Dr. Sola Aoun Bahous, Professor of Nephrology and Associate Dean for Medical Education

How hospital rounds and clerkships went virtual, while OSCEs were carried out through a customized hybrid scheme.

Sola-bahous-LAU-Now.jpgAt the Gilbert and Rose-Marie Chagoury School of Medicine, the transition to virtual learning was particularly challenging for Med III and Med IV students, who typically learn through direct interaction with patients and the healthcare team.

In order to keep students on track, we had to create virtual clerkships, and devise new tools.

Rounds have gone virtual. Activities of on-the-ground residents, with descriptors of the workplace, as physicians examine real patients at the hospital are being video-recorded, but only with the patients’ consent. The videos are then shared with students for case discussions. History-taking for the students’ psychiatry clerkship is now being done remotely, with students collecting the history of real patients from a distance.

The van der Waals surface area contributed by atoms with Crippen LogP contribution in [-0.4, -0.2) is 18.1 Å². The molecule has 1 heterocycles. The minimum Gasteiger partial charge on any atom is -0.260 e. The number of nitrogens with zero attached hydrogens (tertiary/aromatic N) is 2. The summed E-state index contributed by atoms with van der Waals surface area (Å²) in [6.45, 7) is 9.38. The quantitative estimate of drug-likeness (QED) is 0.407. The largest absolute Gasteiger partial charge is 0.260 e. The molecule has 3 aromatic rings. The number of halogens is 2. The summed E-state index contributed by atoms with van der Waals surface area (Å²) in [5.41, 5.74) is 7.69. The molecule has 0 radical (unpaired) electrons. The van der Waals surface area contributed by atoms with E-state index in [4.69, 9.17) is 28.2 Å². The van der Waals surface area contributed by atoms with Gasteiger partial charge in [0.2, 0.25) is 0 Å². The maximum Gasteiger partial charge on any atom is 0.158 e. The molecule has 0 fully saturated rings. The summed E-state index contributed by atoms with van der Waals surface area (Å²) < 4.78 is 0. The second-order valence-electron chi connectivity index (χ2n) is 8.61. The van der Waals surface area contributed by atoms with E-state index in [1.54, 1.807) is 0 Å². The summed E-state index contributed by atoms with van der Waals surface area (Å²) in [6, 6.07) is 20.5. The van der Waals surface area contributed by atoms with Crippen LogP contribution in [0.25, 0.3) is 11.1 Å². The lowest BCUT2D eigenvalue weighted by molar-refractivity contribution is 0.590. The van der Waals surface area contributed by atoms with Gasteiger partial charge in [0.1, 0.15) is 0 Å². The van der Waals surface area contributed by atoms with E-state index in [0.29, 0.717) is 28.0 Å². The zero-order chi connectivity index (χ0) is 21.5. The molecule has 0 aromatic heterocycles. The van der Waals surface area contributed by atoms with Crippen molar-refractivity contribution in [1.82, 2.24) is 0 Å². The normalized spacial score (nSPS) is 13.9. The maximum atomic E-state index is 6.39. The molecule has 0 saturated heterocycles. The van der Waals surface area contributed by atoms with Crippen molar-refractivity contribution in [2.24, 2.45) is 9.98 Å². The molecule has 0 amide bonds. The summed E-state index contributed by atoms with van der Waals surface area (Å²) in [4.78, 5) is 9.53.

For surgery and anesthesiology students, direct demonstrations of procedures and surgical acts are being offered, and e-learning in radiology involves live discussions of challenging complex quizzes and radiological findings selected from an anonymous patient bank.

As a first in Lebanon, we conducted a virtual Objective Structured Clinical Examination (OSCE) for the graduating class (Med IV) to complement teaching by assessment of learning. This experience consisted of a hybrid on-site (at the Clinical Simulation Center) and remote interaction between examinees and examiners and involved the concomitant use of multiple platforms such as the Learning Space, Webex and Blackboard.